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Health Insurance as an Income Stabilizer
We evaluate the effect of health insurance on the incidence of negative income shocks using the tax data and survey responses of nearly 14,000 low income households. Us-ing a regression discontinuity (RD) design and variation in the cost of nongroup pri-vate health insurance under the Affordable Care Act, we find that eligibility for sub-sidized Marketplace insurance is associated with a 16% and 9% decline in the rates of unexpected job loss and income loss, respectively. Effects are concentrated among households with past health costs and exist only for “unexpected” forms of earnings ...
Targeted business incentives and the debt behavior of households
The empirical effects of place-based tax incentive schemes designed to aid low-income communities are unclear. While a growing number of studies find beneficial effects on employment, there is little investigation into other behaviors of households affected by such programs. We analyze the impact of the Texas Enterprise Zone Program on household debt and delinquency. Specifically, we utilize detailed information on all household liabilities, delinquencies, and credit scores from the Federal Reserve Bank of New York Consumer Credit Panel/Equifax, a quarterly longitudinal 5% random sample of ...
Do increases in subsidized housing reduce the incidence of homelessness?: evidence from the low-income housing tax credit
The provision of affordable housing for low-income families is often cited by policymakers and advocacy groups as a necessity for ending homelessness. The U.S. government spends a considerable amount on housing programs for the nation's poor, and the use of federal housing programs to mitigate homelessness has attracted increasing interest following the recent financial downturn and housing market crisis. While important for housing policy, however, the question of whether subsidized housing is effective for combating homelessness remains unresolved. In this paper, the authors examine the ...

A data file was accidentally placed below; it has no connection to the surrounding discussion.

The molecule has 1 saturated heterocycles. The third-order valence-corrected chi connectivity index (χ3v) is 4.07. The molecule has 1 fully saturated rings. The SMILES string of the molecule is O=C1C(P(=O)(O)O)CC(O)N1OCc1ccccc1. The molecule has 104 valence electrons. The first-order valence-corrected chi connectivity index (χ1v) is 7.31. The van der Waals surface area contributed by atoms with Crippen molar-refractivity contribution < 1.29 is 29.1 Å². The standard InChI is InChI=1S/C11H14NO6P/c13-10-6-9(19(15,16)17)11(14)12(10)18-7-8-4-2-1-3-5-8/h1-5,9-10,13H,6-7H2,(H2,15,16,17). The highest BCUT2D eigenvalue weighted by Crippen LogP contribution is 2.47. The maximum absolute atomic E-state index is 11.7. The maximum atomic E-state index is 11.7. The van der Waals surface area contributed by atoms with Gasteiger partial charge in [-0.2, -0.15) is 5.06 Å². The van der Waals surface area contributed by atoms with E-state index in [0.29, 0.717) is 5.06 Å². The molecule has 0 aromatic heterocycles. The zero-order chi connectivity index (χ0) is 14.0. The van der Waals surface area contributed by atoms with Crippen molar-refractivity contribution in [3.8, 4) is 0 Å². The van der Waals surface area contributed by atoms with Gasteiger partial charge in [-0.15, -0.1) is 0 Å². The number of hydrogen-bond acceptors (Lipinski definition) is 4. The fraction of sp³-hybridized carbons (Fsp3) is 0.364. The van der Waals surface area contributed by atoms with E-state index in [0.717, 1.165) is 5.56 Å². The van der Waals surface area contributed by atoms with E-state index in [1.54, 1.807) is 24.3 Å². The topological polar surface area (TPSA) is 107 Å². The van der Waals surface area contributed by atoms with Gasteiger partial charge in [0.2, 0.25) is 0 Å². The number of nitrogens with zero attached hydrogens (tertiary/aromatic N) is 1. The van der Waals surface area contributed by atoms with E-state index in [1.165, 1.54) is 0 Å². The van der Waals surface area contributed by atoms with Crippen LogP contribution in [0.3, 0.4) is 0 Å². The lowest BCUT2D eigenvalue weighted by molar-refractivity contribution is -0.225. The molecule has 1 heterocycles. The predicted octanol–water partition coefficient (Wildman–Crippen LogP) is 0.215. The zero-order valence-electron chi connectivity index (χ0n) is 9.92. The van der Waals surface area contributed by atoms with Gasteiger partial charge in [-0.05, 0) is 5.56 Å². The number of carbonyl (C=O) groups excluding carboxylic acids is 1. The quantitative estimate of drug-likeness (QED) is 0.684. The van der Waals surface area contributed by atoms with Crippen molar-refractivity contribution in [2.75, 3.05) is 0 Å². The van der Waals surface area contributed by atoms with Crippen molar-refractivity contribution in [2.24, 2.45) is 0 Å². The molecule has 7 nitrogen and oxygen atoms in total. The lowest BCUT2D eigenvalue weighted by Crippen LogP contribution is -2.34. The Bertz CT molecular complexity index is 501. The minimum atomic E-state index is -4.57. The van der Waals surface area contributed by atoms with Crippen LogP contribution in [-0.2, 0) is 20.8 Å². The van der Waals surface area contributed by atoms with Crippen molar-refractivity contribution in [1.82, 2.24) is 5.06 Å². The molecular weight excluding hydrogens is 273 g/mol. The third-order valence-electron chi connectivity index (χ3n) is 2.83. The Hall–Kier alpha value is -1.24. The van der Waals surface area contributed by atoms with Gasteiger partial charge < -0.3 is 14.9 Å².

Investigating the Effect of Health Insurance in the COVID-19 Pandemic
Does health insurance improve health? This question, while apparently a tautology, has been the subject of considerable economic debate. In light of the COVID-19 pandemic, it has acquired a greater urgency as the lack of universal health insurance has been cited as a cause of the profound racial gap in coronavirus cases, and as a cause of U.S. difficulties in managing the pandemic more generally. However, estimating the effect of health insurance is difficult because it is (generally) not assigned at random. In this post, we approach this question in a novel way by exploiting a natural ...
The Affordable Care Act and the COVID-19 Pandemic: A Regression Discontinuity Analysis
Did Medicaid expansion under the Affordable Care Act affect the course of the COVID-19 pandemic? We answer this question using a regression discontinuity design for counties near the borders of states that expanded Medicaid with states that did not. Relevant covariates change continuously across the Medicaid expansion frontier. We find that 1) health insurance changes discontinuously at the frontier, 2) COVID-19 cases do not change discontinuously at the frontier but the precision of this estimate is low, 3) COVID-19 deaths do not change discontinuously at the frontier and the confidence ...